September 20, 2004
I opted for a place slightly below the middle of the road, the Hanadi Hotel. The hotel is located right off the main square of the downtown area in a restored old house. From here, you can easily walk all the main sights of Aleppo (Citadel, Old City, Jdide) and there are plenty of restaurants, both cheap and expensive, nearby, so you should never really have to hop a taxi anywhere.
The hotel itself is extremely clean and offers various types of rooms. If you want your own shower and air conditioning, you can have a room for three people for $18. The same size room without a shower or A/C will cost you $12, while a one-person room, not much larger than your bed with a shared shower and bath, will cost you $7. All these prices include a breakfast of bread, marmalade, eggs, olives, cheese, and tea. Also, these prices might rise a bit during the high season (April to May, August to Sept), but I am sure they will also drop significantly during the winter months.
All of the rooms are very clean and, since most of the rooms are set back from the street, they are very quiet as well. The hotel also has a nice courtyard where you can sit and have your breakfast.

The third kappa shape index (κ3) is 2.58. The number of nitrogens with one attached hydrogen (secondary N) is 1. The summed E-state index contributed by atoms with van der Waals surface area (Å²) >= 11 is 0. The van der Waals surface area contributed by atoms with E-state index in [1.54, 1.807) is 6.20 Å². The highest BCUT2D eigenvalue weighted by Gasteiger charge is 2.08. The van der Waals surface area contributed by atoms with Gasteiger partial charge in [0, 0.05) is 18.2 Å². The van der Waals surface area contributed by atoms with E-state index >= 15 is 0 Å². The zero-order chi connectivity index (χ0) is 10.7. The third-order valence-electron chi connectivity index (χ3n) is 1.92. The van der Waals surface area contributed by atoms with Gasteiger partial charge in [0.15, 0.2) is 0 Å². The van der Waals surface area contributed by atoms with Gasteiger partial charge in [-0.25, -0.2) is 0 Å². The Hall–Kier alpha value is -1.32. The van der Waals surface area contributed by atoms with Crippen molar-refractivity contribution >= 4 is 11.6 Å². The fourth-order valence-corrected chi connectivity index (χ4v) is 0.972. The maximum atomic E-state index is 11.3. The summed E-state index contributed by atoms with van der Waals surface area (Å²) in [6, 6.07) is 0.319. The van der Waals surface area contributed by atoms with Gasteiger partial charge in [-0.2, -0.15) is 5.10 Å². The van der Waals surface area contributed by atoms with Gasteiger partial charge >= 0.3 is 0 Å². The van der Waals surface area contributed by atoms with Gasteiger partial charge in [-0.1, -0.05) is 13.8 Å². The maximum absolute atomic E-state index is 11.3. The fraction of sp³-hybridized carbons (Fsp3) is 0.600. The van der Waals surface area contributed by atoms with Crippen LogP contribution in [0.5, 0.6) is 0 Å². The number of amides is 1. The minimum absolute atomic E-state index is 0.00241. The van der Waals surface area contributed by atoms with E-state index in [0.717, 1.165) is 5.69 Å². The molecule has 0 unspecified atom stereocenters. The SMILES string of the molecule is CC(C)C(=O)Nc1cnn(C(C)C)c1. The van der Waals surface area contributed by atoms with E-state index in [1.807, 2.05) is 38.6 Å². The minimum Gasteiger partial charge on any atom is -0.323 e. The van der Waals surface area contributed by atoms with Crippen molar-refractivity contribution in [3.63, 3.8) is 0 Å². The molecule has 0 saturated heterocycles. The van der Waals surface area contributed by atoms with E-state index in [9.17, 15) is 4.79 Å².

The staff is also very helpful and polite, not pushy at all. My only complaint was that the owner completely refused to speak Arabic with me, so we devolved into a strange relationship where I asked in Arabic and he responded in English, never even acknowledging my Arabic ability, but that’s not a problem most people will have. The owner will gladly arrange an excursion to St. Simeon and the other sights for you. He doesn’t try to push them on you, which is nice, but if you ask he will explain your options and the prices.
The hotel is also very popular among the budget traveler crowd, meaning backpackers in their mid 20s from Europe, which was nice because I was able to easily find a French guy to share the price of an excursion with me. Hanadi is a no frills hotel that is clean, cheap, and in a good location. If I return to Aleppo, I’ll gladly stay there again rather than go back on the hunt.
From journal Aleppo: Syria's Second City